The burning question now, of course, is when will the carping begin anew about the "new" schedule and when will the 84-game season become a reality?
In other news:
- Kelly spoke with the governors for roughly 35 minutes and received applause and handshakes when he was done. Essentially, he spoke about what he thought was good and what could be done better in the current system. He said he was still evaluating the CBA, still talking to players and "it's really too early at this point to talk about a reopen at the end of next season. We're going to wait until the end of this season and see where we are.
"But I also told them, consistent with my overall view and attitude, that if there are issues and concerns that I think we ought to initiate a healthy dialogue at the end of this season and work to resolve those things through discussion and compromise and not kind of let those issues fester and put them off until the last minute when it’s too late.
"But at this point, absolutely no decisions have been made relative to the re-opening of the CBA.’’
The other music to the board's ears was a pronouncement that he doesn't believe a "cold-war approach" works, but he was quick to add that as a lawyer for 27 years, he wasn't afraid to fight the good fight, adding that "any labour interruption in this sport would be devastating...the public, particularly in the United States, would turn away in disgust."
Kelly also mentioned that the players were willing to make modifications to improve goal scoring, including reducing the size of goalie equipment as long as there was no increased risk of injury to the goaltenders.
- As expected, the sale of the Nashville Predators to a group of local investors was approved
- The governors were told that the salary cap, at $50.3 US million this season, will likely go up again for next season because revenues are expected to increase.
- On the agenda for Day 2 of the meetings is a thorough discussion on the state of the game, everything from hits to the head, hits from behind, suspensions and the drop in goal scoring for a second straight season from and average of 6.2 per game two years ago, to 5.8 last year to 5.4 this season. The league was averaging 5.1 goals per game per lockout.
There are two significant reasons for the drop off. One, players have adjusted to the new interpretation of the rules and power plays are down. Two, coaches have figured out ways to deal with the absence of the red-line and a new form of the trap, known as the wedge, is rampant.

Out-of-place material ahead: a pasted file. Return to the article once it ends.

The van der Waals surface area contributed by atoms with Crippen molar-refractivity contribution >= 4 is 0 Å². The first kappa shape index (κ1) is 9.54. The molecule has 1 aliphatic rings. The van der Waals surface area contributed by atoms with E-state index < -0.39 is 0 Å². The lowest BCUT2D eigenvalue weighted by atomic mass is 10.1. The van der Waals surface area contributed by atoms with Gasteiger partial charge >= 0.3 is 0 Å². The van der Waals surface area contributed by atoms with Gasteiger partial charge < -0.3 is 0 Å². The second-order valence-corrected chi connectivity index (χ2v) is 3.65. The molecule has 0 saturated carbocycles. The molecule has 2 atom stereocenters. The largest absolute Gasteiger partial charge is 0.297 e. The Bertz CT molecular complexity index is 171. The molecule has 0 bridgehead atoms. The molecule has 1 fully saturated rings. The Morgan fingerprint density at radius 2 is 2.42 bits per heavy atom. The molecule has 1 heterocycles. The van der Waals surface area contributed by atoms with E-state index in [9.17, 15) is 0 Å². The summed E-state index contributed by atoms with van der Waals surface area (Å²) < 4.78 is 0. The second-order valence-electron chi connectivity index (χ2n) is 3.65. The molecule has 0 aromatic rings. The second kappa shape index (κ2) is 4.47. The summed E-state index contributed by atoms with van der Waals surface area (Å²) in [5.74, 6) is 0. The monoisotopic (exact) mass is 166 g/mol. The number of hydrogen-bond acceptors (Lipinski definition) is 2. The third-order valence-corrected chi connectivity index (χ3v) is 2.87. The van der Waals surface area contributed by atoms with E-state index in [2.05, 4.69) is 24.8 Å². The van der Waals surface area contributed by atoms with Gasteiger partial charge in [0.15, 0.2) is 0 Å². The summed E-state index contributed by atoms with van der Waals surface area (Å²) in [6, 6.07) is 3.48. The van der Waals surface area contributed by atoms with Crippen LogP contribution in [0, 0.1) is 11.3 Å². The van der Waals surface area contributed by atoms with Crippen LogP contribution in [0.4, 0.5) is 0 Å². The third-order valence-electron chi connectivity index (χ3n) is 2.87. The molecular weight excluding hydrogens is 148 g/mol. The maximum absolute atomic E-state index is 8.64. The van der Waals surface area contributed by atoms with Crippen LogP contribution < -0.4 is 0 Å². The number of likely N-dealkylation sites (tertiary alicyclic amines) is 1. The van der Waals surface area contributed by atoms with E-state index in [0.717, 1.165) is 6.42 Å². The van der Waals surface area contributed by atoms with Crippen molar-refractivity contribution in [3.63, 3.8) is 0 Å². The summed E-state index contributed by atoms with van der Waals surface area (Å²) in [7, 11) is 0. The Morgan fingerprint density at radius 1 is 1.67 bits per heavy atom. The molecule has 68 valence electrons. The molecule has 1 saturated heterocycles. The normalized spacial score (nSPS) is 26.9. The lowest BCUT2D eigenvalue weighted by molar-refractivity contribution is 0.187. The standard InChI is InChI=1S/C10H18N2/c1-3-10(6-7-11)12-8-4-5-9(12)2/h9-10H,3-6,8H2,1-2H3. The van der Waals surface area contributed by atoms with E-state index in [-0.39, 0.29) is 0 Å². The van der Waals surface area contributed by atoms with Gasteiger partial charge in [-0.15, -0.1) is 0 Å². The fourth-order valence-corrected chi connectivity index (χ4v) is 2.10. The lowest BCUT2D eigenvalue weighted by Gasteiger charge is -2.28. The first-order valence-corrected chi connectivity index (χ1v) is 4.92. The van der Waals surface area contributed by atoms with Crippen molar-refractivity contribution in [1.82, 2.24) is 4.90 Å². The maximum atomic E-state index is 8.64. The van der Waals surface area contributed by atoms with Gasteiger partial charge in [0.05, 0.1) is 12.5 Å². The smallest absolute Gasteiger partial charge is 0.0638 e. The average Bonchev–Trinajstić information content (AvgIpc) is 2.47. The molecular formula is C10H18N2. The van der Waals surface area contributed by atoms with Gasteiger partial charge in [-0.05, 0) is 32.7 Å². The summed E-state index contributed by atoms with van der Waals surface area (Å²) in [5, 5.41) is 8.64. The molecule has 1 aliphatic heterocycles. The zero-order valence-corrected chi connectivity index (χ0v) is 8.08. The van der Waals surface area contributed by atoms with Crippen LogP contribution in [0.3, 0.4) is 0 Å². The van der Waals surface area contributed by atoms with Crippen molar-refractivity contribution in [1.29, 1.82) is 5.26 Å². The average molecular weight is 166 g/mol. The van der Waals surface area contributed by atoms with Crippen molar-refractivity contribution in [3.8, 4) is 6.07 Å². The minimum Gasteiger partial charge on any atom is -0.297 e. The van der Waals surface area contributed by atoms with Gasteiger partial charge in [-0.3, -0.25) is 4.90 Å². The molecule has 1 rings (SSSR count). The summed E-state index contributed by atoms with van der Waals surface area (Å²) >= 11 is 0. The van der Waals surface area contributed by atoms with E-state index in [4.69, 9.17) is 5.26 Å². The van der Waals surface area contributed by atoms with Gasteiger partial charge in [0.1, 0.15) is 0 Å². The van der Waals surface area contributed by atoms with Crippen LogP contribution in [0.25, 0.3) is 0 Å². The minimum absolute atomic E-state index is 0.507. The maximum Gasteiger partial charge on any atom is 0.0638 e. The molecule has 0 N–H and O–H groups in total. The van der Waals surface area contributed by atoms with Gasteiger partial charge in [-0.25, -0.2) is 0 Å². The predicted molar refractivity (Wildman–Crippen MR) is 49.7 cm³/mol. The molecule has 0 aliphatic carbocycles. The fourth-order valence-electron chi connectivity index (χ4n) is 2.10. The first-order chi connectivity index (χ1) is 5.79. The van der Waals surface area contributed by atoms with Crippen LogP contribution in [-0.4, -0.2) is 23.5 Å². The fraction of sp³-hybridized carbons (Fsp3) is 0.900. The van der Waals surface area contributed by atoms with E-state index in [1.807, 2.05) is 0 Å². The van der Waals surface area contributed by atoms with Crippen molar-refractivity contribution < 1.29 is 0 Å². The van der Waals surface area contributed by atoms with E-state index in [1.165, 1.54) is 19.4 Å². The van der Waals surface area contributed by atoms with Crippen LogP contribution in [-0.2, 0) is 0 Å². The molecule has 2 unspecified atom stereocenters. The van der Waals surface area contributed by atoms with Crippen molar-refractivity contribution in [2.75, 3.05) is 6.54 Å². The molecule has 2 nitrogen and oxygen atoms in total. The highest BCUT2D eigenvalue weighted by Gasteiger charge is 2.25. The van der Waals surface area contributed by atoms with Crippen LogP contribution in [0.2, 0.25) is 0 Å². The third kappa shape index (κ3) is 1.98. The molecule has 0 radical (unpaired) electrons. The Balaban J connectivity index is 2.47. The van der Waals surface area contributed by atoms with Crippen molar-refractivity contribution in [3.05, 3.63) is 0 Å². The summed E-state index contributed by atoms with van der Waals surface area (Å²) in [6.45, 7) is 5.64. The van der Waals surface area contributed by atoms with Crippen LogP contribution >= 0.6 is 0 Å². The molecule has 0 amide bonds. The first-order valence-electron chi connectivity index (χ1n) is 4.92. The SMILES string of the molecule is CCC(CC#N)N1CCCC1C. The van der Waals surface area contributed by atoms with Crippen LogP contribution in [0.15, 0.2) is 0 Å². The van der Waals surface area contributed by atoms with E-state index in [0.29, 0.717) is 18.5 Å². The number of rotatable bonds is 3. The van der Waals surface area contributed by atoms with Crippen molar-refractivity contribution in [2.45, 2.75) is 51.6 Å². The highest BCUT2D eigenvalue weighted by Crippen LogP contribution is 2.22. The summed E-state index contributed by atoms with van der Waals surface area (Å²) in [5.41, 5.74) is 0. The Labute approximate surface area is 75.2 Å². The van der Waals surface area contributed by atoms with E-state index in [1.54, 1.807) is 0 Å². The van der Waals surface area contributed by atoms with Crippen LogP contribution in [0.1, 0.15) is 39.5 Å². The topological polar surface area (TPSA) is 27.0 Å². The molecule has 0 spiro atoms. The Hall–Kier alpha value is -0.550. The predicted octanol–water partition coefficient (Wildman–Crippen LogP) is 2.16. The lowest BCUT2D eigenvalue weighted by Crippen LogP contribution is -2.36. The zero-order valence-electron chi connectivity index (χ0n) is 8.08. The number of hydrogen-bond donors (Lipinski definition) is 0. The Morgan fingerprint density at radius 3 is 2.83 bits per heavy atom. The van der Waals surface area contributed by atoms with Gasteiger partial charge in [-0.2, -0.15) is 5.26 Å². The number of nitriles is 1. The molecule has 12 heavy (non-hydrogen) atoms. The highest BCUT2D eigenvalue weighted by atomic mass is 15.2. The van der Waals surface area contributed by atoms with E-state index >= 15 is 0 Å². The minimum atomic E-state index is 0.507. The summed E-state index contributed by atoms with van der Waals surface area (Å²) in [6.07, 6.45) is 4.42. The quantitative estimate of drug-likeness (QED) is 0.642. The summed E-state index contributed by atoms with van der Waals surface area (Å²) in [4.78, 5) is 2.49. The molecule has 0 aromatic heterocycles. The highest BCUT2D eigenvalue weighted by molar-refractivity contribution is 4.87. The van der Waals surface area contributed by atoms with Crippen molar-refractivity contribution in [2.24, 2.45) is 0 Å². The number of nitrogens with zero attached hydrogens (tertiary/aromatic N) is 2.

What recommendations or thoughts emerge from the meetings remains to be seen, but the good news is the players have made it known to Kelly during his tour of the teams that they are overwhelmingly opposed to increasing the size of the nets. And that is good news.
Imagine the impact globally if the NHL increased the size of the nets. Imagine the impact on the record book. The key is to find ways to increase scoring chances and let the rest play itself out. Reduce the size of goalie equipment, but leave the nets alone.
- Beleaguered Maple Leafs general manager John Ferguson has obviously been the topic of conversation in the hallways, but he has received a lot of support at these meetings from rival club executives and general managers, most alternately amazed and appalled by what has happened in the past week, with the comments from within the organization and the speculation from outside.
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About the Author
Scott Morrison, the recipient of the Hockey Hall of Fameís 2006 Elmer Ferguson Memorial Award, has been covering hockey for 25 years. The Toronto native began his career at the Toronto Sun in 1979. After spending more than 11 years as a hockey writer and columnist at the paper, Morrison became Sports Editor in 1991 and led the section to being named one of North America's top-ten sports sections in 1999 - the first sports section in Canada to receive the AP Sports Editors North American Award. Scott, a former two-term president of the Professional Hockey Writers' Association, joined Rogers Sportsnet in 2001 as Managing Editor, Hockey, and is currently both a commentator on Hockey Night in Canada and a columnist for CBC.ca.